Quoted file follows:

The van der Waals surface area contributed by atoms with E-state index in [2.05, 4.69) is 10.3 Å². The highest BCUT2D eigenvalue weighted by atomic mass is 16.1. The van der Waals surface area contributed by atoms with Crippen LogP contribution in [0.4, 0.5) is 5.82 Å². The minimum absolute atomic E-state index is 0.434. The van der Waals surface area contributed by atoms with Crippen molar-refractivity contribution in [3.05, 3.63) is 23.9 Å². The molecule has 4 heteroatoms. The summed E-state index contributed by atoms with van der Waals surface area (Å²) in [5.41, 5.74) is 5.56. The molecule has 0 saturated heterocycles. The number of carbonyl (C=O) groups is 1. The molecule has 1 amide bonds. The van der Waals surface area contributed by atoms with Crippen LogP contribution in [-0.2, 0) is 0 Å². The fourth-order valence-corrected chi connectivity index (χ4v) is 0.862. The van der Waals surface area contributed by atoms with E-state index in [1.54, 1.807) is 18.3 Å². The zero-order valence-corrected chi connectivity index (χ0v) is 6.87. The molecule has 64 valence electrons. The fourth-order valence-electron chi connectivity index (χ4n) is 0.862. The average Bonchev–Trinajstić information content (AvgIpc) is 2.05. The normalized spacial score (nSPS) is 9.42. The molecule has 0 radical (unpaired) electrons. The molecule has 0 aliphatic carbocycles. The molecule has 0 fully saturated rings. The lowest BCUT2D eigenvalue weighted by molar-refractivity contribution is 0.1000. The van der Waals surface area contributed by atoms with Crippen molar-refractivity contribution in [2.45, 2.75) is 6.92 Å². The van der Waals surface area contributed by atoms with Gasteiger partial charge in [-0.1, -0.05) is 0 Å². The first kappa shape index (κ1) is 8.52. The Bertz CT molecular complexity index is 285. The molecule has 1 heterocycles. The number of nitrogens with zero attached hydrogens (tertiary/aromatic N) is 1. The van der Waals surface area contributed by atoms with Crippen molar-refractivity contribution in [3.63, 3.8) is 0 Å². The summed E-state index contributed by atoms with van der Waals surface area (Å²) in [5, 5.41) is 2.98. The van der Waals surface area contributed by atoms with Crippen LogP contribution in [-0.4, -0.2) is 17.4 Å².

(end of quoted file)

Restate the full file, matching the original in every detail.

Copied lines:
The van der Waals surface area contributed by atoms with E-state index in [2.05, 4.69) is 10.3 Å². The highest BCUT2D eigenvalue weighted by atomic mass is 16.1. The van der Waals surface area contributed by atoms with Crippen LogP contribution in [0.4, 0.5) is 5.82 Å². The minimum absolute atomic E-state index is 0.434. The van der Waals surface area contributed by atoms with Crippen molar-refractivity contribution in [3.05, 3.63) is 23.9 Å². The molecule has 4 heteroatoms. The summed E-state index contributed by atoms with van der Waals surface area (Å²) in [5.41, 5.74) is 5.56. The molecule has 0 saturated heterocycles. The number of carbonyl (C=O) groups is 1. The molecule has 1 amide bonds. The van der Waals surface area contributed by atoms with Crippen LogP contribution in [-0.2, 0) is 0 Å². The fourth-order valence-corrected chi connectivity index (χ4v) is 0.862. The van der Waals surface area contributed by atoms with E-state index in [1.54, 1.807) is 18.3 Å². The zero-order valence-corrected chi connectivity index (χ0v) is 6.87. The molecule has 64 valence electrons. The fourth-order valence-electron chi connectivity index (χ4n) is 0.862. The average Bonchev–Trinajstić information content (AvgIpc) is 2.05. The normalized spacial score (nSPS) is 9.42. The molecule has 0 radical (unpaired) electrons. The molecule has 0 aliphatic carbocycles. The molecule has 0 fully saturated rings. The lowest BCUT2D eigenvalue weighted by molar-refractivity contribution is 0.1000. The van der Waals surface area contributed by atoms with Crippen molar-refractivity contribution in [2.45, 2.75) is 6.92 Å². The van der Waals surface area contributed by atoms with Gasteiger partial charge in [-0.1, -0.05) is 0 Å². The first kappa shape index (κ1) is 8.52. The Bertz CT molecular complexity index is 285. The molecule has 1 heterocycles. The number of nitrogens with zero attached hydrogens (tertiary/aromatic N) is 1. The van der Waals surface area contributed by atoms with Crippen molar-refractivity contribution in [3.63, 3.8) is 0 Å². The summed E-state index contributed by atoms with van der Waals surface area (Å²) in [5, 5.41) is 2.98. The van der Waals surface area contributed by atoms with Crippen LogP contribution in [-0.4, -0.2) is 17.4 Å².